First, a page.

Chicago | Reuters – U.S. hog futures rose to their highest in nearly two months on Wednesday, supported by a round of technical buying and tight pork supplies.
After the market closed on Tuesday, the U.S. government released a report that showed that domestic frozen pork belly stocks as of Nov. 30 stood at 23.111 million lbs, down from 54.416 million lbs a year earlier.
“Storage stats released yesterday again showed tight pork stocks with no rebuild since the spring,” StoneX said in research note to clients.
Chicago Mercantile Exchange February lean hogs rose 1.825 cents to 67.85 cents per pound. The contract found support at its 10-day moving average before rallying above its 20-day, 30-day, 40-day, 50-day and 100-day moving averages during the session.
The front month contract peaked at 68.125 cents, its highest since Oct. 27.
Cattle futures also received support from technical buyers and the front-month live cattle contract hit its highest since Nov. 13.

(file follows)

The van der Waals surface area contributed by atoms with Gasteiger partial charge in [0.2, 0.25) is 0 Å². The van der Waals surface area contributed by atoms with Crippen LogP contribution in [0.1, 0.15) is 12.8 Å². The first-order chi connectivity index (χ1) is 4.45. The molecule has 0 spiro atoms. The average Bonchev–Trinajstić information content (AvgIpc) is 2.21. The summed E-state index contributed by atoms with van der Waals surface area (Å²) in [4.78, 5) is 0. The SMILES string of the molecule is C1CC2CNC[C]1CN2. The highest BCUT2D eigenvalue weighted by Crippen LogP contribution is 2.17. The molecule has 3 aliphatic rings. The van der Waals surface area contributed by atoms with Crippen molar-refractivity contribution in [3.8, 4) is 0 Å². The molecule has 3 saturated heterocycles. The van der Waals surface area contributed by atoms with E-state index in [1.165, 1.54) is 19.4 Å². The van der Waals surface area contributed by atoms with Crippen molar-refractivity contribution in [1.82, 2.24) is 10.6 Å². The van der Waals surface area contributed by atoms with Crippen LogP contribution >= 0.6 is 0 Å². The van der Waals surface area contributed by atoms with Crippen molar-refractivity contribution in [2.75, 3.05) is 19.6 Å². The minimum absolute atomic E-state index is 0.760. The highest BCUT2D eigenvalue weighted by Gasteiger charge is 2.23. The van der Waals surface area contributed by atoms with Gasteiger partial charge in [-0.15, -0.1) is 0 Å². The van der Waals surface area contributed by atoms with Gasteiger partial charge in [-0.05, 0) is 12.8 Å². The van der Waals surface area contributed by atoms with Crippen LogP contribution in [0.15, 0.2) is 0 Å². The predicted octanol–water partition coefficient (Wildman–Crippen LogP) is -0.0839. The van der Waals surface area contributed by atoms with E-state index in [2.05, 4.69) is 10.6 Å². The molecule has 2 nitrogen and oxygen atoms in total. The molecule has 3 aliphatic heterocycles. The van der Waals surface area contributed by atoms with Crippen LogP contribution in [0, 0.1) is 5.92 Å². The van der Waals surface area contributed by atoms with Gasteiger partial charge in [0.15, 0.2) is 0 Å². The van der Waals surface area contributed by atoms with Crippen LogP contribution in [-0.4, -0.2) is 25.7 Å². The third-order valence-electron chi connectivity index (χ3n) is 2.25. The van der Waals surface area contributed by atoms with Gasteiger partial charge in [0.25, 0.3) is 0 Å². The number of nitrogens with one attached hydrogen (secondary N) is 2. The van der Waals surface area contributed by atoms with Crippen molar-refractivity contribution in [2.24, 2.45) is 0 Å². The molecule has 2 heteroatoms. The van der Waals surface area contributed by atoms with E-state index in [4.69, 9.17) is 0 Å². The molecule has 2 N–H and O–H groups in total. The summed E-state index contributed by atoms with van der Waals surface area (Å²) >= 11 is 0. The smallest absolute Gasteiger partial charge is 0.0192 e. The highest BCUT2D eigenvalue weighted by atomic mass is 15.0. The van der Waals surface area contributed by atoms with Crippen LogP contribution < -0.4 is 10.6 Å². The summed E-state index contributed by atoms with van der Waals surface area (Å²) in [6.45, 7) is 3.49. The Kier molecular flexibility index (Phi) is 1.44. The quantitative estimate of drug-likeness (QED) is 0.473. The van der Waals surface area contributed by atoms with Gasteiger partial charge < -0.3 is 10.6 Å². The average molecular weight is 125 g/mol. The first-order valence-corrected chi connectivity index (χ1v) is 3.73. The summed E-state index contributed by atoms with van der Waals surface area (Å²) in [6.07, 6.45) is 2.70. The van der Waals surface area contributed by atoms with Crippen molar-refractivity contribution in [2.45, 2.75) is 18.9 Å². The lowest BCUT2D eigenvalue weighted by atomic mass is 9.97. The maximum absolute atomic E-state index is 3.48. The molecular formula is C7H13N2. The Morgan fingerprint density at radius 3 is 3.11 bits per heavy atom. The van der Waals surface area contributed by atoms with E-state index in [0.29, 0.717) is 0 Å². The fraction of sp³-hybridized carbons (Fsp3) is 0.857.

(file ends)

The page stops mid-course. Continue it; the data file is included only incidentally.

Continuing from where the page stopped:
CME February live cattle futures rose 1.275 cents, settling at 114.725 cents per pound.
The contract found support at its 30-day moving average before rising above 10-day and 100-day moving averages.
January feeder cattle rose 0.55 cent to 140.45 cents per pound.
The choice boxed beef cutout fell $3.13 to $207.54 per cwt, according to the U.S. Agriculture Department. Select cuts dropped $1.66 to $197.93 per cwt.
A separate USDA report released after the market closed on Wednesday showed that the size of the U.S. hog herd on Dec. 1 was 99% of a year earlier, matching market forecasts.
USDA also said weekly export sales of beef totaled 13,200 tonnes in the week ended Dec. 17, down from 14,600 tonnes a week earlier. Pork export sales fell to 39,700 tonnes from 84,200 tonnes.